3. The final step involves confirming that the certificate chain can be traced back to a trusted root and that the TSA’s certificate hasn’t been revoked. The TSA’s certificate has to be valid during the verification process to maintain the trustworthiness of the timestamp. 

If all checks pass, this confirms that the timestamp was issued by the TSA and that the data hasn’t been altered since the time of timestamping.

How to perform RFC 3161 timestamping

One advantage of RFC 3161 timestamping is that it adheres to the Internet X.509 Public Key Infrastructure Time-Stamp Protocol. This is a widely supported standard, which means RFC 3161 timestamps can be obtained and verified using numerous tools. Below are three options, ranging from advanced to user-friendly in technical complexity.

  • OpenSSL: one of the most versatile options is to leverage OpenSSL – a widely-used open-source toolkit that specializes in cryptographic operations. This article provides a helpful step-by-step example. 

  • Timestamping library: you can choose one of many libraries that adhere to the RFC 3161 protocol to perform timestamping programmatically, such as the rfc3161ng library. Timestamping for git repositories can be implemented with GitTrustedTimestamps

  • Timestamping service provider: some trusted timestamping service providers offer web-based interfaces, where users can drag and drop files to have them timestamped. This works well with a variety of file types, including PDF documents. freeTSA is one example of a public timestamping service. 

A matter of trust

Trust is the foundation upon which various standards and processes are built in the digital realm.

For instance, in the context of the OpenID Connect protocol, the relying party places its trust in the Identity Provider to ensure the accuracy and authenticity of the supplied identity information. This trust is at the heart of secure user authentication and authorization.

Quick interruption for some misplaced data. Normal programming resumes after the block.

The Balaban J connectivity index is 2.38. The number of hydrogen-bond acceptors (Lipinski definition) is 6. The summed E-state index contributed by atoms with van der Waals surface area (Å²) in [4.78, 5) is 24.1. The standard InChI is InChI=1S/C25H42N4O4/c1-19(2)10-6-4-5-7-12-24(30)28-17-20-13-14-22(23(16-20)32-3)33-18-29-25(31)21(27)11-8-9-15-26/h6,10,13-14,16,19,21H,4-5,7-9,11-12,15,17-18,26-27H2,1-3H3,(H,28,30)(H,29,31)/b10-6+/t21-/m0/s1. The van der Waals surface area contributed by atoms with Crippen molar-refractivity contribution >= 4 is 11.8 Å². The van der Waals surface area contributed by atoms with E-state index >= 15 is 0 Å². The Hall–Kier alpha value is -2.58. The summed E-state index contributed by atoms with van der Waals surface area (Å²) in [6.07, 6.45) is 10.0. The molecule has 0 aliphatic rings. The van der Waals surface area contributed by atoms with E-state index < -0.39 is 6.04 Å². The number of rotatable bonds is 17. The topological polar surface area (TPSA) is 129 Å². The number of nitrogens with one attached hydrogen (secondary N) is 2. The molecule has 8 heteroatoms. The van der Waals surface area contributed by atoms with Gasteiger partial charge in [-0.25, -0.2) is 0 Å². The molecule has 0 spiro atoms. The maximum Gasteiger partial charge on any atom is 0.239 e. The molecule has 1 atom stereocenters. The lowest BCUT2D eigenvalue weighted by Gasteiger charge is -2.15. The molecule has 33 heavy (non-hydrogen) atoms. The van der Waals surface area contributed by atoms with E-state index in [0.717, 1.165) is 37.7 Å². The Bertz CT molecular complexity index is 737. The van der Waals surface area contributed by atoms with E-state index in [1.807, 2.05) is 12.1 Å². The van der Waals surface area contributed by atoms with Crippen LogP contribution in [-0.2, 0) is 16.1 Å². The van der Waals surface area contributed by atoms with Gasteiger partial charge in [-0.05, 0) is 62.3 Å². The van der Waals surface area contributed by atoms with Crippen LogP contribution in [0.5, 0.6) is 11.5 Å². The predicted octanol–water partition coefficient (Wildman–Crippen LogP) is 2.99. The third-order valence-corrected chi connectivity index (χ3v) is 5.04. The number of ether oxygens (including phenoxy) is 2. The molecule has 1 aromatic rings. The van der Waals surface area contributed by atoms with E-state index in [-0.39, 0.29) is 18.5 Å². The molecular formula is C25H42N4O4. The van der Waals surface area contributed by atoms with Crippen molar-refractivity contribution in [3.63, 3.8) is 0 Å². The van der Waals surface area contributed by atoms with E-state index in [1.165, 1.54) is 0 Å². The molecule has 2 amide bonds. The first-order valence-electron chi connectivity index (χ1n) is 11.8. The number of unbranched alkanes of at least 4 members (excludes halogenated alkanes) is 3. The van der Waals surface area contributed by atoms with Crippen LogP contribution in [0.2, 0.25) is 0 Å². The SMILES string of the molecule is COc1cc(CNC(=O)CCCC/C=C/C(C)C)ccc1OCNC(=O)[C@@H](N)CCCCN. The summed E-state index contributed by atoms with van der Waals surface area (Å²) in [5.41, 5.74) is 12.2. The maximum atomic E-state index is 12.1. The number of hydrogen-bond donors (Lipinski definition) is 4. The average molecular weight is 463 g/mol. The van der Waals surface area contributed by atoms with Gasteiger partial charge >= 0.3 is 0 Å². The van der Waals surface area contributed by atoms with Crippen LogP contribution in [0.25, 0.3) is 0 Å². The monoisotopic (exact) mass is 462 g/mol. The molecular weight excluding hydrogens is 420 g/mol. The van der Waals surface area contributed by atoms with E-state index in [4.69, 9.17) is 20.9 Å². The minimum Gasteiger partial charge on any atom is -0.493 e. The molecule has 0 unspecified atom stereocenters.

Similarly, the trust in the Time Stamping Authority is the core of trusted timestamping. Organizations rely on TSAs to certify the precise timing of digital transactions and to guarantee the integrity and authenticity of timestamped data. This trust is essential for legal, regulatory, and security purposes.

The regulatory aspect includes creating and maintaining lists of qualified service providers in legislation such as European Union Trusted Lists (EUTL) or Adobe Approved Trust List.

Use cases for trusted timestamping

Trusted timestamping can be applied in:

  • Legal contracts and notarization: Trusted timestamping ensures that contracts and documents retain integrity and validity over time. This has far-reaching implications in disputes and litigation.

  • Intellectual property protection: Trusted timestamping is a practical way to claim proof of ownership and invention for patents and copyrights.

  • Financial fraud prevention: Trusted timestamps help businesses detect and respond to unauthorized alterations and potential fraudulent activity in the financial sector.

  • Software development: For instance, timestamping can mitigate issues related to machine clock drift. This is especially valuable in open-source projects, distributed collaborations, and scenarios where code changes need to be audited or validated for compliance.

  • Document signing: Trusted timestamping is a critical component in Public Key Infrastructure (PKI)-based electronic signatures, including PAdES-compliant digital signatures. These signatures rely on a combination of a trusted timestamp and proof of the signer's certificate validity (often in the form of an Online Certificate Status Protocol, OCSP). The two factors guarantee the long-term integrity and tamper-evidence of the signed document.
    A trusted timestamp proves that the signed data existed at the given time. Combined with a digital signature, this additional level of security assures the authenticity of the signed data and protects against unauthorized changes. This common use case finds applications in several industries. 


Including a trusted timestamp in digital documents ensures their long-term validity and establishes non-repudiation. It serves many purposes, from organizing information chronologically to making sure contracts are legally binding.  

As more industries shift to digital platforms and replace conventional pen-and-paper signatures with digital signatures, the demand for timestamping will continue to grow. It remains a critical tool for enhancing the accuracy and integrity of digital transactions.